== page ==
Lewis’ life and work have been the focus of countless books since his death in 1963. Ironically, he may eventually suffer the same fate as other authors he himself championed and “rehabilitated” during his scholarly career. Surrounded by volume after volume of analysis, paraphrase, and critique, Lewis’ own canon may be dwarfed by secondary sources, a development he opposed all of his life in reading others. One does not need the critics to enjoy Chaucer, he once said, but Chaucer to enjoy the critics. As it stands, both his fiction and his theological writings have been endlessly anthologized and hypercritically explored, creating a trail of footnotes and asides long enough to camouflage the essential viewpoints and facts about his life—thus discouraging even the most diligent student of Lewis. It must be said, however, that Lewis’ own works remain the most reliable sources and insightful interpreters of his thought and personality. Surprised by Joy, while, as noted, emerging as one of the most personal of Lewis’ books, retains the characteristic stylistic and thematic modes found elsewhere in his oeuvre.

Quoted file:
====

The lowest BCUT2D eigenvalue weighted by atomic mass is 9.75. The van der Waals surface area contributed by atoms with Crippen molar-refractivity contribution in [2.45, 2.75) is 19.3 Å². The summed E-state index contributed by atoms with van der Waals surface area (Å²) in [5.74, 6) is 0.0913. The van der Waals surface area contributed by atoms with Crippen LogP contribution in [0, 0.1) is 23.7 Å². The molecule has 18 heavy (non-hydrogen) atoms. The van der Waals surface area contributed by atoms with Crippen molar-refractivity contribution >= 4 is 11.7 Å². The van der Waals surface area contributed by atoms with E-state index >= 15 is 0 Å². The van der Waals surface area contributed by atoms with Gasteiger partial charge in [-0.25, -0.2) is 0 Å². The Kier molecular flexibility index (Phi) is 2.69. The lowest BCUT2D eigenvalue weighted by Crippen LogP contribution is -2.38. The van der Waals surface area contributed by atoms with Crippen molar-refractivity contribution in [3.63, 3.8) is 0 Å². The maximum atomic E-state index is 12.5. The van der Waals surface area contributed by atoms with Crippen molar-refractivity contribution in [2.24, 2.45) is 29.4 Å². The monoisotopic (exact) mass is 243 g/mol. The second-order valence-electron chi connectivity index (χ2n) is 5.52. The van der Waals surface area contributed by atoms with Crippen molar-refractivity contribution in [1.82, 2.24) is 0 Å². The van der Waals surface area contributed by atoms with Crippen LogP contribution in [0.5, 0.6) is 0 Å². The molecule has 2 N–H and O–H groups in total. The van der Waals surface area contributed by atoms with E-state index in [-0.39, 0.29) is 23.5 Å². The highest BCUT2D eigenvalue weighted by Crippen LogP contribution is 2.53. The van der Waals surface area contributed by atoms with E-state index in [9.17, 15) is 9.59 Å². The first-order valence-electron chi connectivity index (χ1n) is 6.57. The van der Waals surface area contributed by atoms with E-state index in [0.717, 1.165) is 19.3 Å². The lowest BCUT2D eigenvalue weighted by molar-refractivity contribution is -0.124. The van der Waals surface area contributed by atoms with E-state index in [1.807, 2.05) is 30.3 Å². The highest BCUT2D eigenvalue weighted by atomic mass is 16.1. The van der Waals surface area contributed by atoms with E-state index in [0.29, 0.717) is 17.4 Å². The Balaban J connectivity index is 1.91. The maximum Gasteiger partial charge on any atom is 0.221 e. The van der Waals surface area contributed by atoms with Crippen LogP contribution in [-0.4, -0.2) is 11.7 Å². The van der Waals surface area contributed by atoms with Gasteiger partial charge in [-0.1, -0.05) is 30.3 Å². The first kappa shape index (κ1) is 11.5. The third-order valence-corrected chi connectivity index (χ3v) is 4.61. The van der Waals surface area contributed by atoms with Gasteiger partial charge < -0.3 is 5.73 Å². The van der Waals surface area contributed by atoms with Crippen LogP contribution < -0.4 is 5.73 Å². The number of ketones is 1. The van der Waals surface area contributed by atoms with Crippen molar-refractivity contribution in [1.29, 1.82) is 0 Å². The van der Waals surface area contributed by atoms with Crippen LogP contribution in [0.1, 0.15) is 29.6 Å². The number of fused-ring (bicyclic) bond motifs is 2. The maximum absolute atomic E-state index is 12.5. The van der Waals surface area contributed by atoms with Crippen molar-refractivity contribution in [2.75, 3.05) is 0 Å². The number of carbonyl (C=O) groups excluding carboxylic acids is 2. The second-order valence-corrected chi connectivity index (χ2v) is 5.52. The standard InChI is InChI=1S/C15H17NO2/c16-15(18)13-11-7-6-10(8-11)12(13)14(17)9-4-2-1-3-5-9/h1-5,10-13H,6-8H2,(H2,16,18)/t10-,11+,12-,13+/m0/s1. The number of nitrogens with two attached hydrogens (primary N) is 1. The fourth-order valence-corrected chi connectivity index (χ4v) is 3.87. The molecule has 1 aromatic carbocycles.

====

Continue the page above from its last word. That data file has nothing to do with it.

It is in Surprised by Joy, for example, that one learns the extent to which Lewis is indebted to a romantic view of both life and culture, that is, a mind-set in which reason and imagination are held in tension at all times and neither is allowed to dominate or cancel out the other. Haunted in his search for joy, Lewis...
(The entire section is 523 words.)